Long Night of Science / Lange Nacht der Wissenschaften!!

Authored and posted by Emily Franzini. Tonight (27th July) from 6pm to 12am in the main building of the University of Leipzig our very own Historical eLearning Project team will be showcasing Ancient Geek, a user-friendly web application providing localized support to learners of Ancient Greek. The project started in September 2013 and is now already at the point of offering a fully functional platform enriched with history snippets, gamified exercises, aligned text, parse trees, all designed with the sole purpose of teaching an ancient language, not through traditional grammars, but through direct contact with the text and active participation. So far, the text at the user’s disposal is a section of The History of the Peloponnesian War by the ancient Greek historian Thucydides, whose literal translation is made available in English, Croatian and Farsi. The project’s working name is Historical Languages eLearning Project and is part of the wider Open Philology Project led by Prof. Gregory Crane, Humboldt Professor of DigitalHumanities at the University of Leipzig and funded by the Alexander von Humboldt Foundation, the European Social Fund and the Sächsische AufbauBank. Ancient Geek was born and blossomed in the capable hands of three Research Associates at the University of Leipzig — Monica Lent, Emily Franzini and Maria Moritz — with the help of Maryam Foradi, professional translator, and their leaders Professor Gregory Crane, Dr. Thomas Köntges. Join us!  ...

Update! Total number of secondary level students studying Latin and Ancient Greek in the world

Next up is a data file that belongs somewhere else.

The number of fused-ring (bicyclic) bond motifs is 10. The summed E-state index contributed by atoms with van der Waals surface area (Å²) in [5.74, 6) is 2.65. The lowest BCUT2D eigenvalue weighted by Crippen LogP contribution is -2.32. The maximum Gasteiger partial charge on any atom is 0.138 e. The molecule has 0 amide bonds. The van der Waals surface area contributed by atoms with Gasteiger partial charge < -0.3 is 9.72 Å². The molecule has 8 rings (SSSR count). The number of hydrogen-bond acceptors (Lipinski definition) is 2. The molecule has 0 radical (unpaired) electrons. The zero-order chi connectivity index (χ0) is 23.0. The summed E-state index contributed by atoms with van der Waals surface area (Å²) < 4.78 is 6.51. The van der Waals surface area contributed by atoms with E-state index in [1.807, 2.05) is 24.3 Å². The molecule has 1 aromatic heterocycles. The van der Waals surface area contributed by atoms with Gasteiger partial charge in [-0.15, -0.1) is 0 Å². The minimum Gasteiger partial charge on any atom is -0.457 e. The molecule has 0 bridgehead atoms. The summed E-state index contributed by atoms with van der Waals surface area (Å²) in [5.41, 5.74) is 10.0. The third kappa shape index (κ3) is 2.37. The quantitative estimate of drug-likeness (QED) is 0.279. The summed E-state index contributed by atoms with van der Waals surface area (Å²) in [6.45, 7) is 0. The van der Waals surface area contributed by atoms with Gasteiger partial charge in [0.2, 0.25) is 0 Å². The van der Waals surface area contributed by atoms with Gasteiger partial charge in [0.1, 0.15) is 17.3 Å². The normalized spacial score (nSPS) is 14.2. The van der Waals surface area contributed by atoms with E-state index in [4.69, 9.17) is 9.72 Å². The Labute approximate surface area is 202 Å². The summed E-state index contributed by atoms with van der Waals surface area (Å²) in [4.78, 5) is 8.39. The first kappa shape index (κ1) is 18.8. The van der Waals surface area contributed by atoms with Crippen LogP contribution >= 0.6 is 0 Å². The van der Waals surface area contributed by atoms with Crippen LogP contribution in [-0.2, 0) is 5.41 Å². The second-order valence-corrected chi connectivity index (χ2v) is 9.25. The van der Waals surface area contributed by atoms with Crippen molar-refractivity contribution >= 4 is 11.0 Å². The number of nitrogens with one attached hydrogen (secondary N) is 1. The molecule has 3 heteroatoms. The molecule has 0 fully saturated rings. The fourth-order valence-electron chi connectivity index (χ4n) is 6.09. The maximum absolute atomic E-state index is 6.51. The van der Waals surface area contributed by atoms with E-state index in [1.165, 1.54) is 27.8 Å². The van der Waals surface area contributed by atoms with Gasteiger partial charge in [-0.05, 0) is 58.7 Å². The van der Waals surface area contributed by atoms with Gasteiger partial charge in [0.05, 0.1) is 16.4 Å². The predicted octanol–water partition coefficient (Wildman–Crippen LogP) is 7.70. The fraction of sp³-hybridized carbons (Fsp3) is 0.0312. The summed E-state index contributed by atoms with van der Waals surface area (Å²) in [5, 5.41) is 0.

Authored and posted by Emily Franzini. Here is an updated version of the blogpost that I published last March [link: here] in which I gave a brief account of my experience in trying to quantify the total number of students studying the Latin and Ancient Greek languages across the world. I am extremely grateful to all the Classicists and non-Classicists out there who pointed me in the right direction, and thanks to whom I have now identified the numbers for four more areas in the world: the Flanders (in Belgium), Switzerland, France and New Zealand. Here are some considerations. Switzerland filled me with joy, coming in second with 16.8% of its students studying Latin, after Italy (40%). The Flanders too strives to breed young Latinists, with 9% of its students studying the language, 0.3% more than Germany. There are 501,100 students of Latin in France, which I thought incredibly impressive considering Latin is by no means compulsory in schools. I had no idea what to expect for New Zealand, but this is what I found: there are 1,501 students of Latin and none of Greek. Switzerland and the Flanders tie in second place with 1.2% of students studying Greek in each country – Italy remains first with 13.6%. France is in fifth place after Croatia with 34,000 students of Greek. I’m still desperately trying to find accurate results for Spain, Greece and Egypt, so any further help would be greatly appreciated. When researching South Africa, I discovered that local Classics professors estimate no more than 100 Latin and 50 Greek students, but, for this, I have yet to find...